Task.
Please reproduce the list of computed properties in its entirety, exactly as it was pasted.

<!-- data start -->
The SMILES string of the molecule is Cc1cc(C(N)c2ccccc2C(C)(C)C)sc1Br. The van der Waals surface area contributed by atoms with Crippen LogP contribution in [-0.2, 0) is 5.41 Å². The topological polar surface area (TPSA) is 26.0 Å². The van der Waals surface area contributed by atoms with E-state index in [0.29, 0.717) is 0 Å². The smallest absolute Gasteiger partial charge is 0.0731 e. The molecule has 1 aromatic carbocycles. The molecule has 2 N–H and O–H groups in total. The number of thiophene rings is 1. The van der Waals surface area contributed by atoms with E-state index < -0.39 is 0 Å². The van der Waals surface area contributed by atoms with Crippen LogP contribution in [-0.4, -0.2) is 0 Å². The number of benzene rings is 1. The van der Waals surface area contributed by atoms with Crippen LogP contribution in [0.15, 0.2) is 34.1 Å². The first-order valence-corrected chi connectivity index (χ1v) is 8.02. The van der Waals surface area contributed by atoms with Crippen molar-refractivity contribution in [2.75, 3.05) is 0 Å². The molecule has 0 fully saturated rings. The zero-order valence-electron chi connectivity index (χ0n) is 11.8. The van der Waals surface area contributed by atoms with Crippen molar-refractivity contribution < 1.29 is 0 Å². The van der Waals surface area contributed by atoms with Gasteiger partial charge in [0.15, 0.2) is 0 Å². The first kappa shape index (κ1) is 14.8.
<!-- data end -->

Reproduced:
The SMILES string of the molecule is Cc1cc(C(N)c2ccccc2C(C)(C)C)sc1Br. The van der Waals surface area contributed by atoms with Crippen LogP contribution in [-0.2, 0) is 5.41 Å². The topological polar surface area (TPSA) is 26.0 Å². The van der Waals surface area contributed by atoms with E-state index in [0.29, 0.717) is 0 Å². The smallest absolute Gasteiger partial charge is 0.0731 e. The molecule has 1 aromatic carbocycles. The molecule has 2 N–H and O–H groups in total. The number of thiophene rings is 1. The van der Waals surface area contributed by atoms with E-state index < -0.39 is 0 Å². The van der Waals surface area contributed by atoms with Crippen LogP contribution in [-0.4, -0.2) is 0 Å². The number of benzene rings is 1. The van der Waals surface area contributed by atoms with Crippen LogP contribution in [0.15, 0.2) is 34.1 Å². The first-order valence-corrected chi connectivity index (χ1v) is 8.02. The van der Waals surface area contributed by atoms with Crippen molar-refractivity contribution in [2.75, 3.05) is 0 Å². The molecule has 0 fully saturated rings. The zero-order valence-electron chi connectivity index (χ0n) is 11.8. The van der Waals surface area contributed by atoms with Crippen molar-refractivity contribution < 1.29 is 0 Å². The van der Waals surface area contributed by atoms with Gasteiger partial charge in [0.15, 0.2) is 0 Å². The first kappa shape index (κ1) is 14.8.